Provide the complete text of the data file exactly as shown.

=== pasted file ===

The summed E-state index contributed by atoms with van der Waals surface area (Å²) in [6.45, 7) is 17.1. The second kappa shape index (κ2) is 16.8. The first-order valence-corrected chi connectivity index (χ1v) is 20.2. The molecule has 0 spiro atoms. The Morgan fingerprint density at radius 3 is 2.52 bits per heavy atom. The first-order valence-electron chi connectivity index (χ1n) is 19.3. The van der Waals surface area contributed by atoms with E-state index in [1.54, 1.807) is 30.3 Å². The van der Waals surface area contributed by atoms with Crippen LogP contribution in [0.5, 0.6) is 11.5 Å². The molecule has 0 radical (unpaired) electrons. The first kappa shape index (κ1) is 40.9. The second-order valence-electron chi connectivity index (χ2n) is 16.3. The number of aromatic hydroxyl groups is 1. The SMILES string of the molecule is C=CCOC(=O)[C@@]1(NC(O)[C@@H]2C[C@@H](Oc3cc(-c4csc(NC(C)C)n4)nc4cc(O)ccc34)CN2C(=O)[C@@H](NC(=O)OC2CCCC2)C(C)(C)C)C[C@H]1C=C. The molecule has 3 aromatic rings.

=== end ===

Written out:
The summed E-state index contributed by atoms with van der Waals surface area (Å²) in [6.45, 7) is 17.1. The second kappa shape index (κ2) is 16.8. The first-order valence-corrected chi connectivity index (χ1v) is 20.2. The molecule has 0 spiro atoms. The Morgan fingerprint density at radius 3 is 2.52 bits per heavy atom. The first-order valence-electron chi connectivity index (χ1n) is 19.3. The van der Waals surface area contributed by atoms with E-state index in [1.54, 1.807) is 30.3 Å². The van der Waals surface area contributed by atoms with Crippen LogP contribution in [0.5, 0.6) is 11.5 Å². The molecule has 0 radical (unpaired) electrons. The first kappa shape index (κ1) is 40.9. The second-order valence-electron chi connectivity index (χ2n) is 16.3. The number of aromatic hydroxyl groups is 1. The SMILES string of the molecule is C=CCOC(=O)[C@@]1(NC(O)[C@@H]2C[C@@H](Oc3cc(-c4csc(NC(C)C)n4)nc4cc(O)ccc34)CN2C(=O)[C@@H](NC(=O)OC2CCCC2)C(C)(C)C)C[C@H]1C=C. The molecule has 3 aromatic rings.